After a devastating fire and a century and a half of decline following an economic nosedive, by 1920 Bodie, California — once a booming Wild West metropolis — remained home to fewer than 150 people.
Today, Bodie is home only to a transitory community of state employees and museum guides who work to preserve it in a state of “arrested decay” as a National Historic Landmark. Over the summer, Michaela Giesenkirchen Sawyer, associate professor and director of Humanities, joined this community to photograph and document Bodie’s disintegration. An exhibit displaying the outcome of her project, titled “Ghost Town,” opened Sept. 16 on the third floor of the Library.
In its prospecting heyday Bodie was one of California’s most populous and notorious cities, at one time boasting 65 saloons on its main street and a thriving red light district. Today, the crumbling homes and businesses are littered with thoroughly dusty turn-of-the-century artifacts, door frames and rafters lie in heaps of splinters among weathered floorboards and table settings remain as they were at their exact moment of abandonment. It was in these suspended details of mining life that Sawyer found and captured what she calls “the ghostliness of desertion.”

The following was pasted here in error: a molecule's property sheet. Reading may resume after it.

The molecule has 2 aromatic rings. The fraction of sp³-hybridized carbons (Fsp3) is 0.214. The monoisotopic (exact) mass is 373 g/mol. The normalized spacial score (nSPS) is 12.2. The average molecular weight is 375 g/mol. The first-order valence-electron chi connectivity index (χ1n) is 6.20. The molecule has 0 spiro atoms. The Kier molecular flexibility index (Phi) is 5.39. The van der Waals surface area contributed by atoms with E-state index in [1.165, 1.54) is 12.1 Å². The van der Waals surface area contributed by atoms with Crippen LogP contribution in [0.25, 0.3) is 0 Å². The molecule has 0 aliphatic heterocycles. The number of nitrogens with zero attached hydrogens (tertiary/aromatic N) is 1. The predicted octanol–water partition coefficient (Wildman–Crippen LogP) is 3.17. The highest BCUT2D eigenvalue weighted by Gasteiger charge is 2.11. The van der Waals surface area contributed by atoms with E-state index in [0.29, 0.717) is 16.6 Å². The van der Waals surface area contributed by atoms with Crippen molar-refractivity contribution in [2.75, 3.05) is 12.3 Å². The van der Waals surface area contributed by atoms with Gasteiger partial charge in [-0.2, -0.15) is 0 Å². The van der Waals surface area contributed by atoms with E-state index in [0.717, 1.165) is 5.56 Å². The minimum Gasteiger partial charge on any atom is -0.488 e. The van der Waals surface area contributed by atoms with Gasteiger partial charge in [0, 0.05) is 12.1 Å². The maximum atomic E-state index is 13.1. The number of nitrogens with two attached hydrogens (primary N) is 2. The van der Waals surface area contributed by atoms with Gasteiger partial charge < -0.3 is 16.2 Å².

Arresting and strangely beautiful in its muted colors and disarrayed subjects, the series observes and even celebrates the melancholy juxtaposition of social and domestic spaces with now-obsolete machinery in the process of succumbing to the desert’s harsh climate and fading into its topography.
‘Ghost Town’ will be on display until Nov. 15 on the third floor of the library. The photographs in the series observe and sometimes celebrate the melancholy juxtaposition of social and domestic spaces.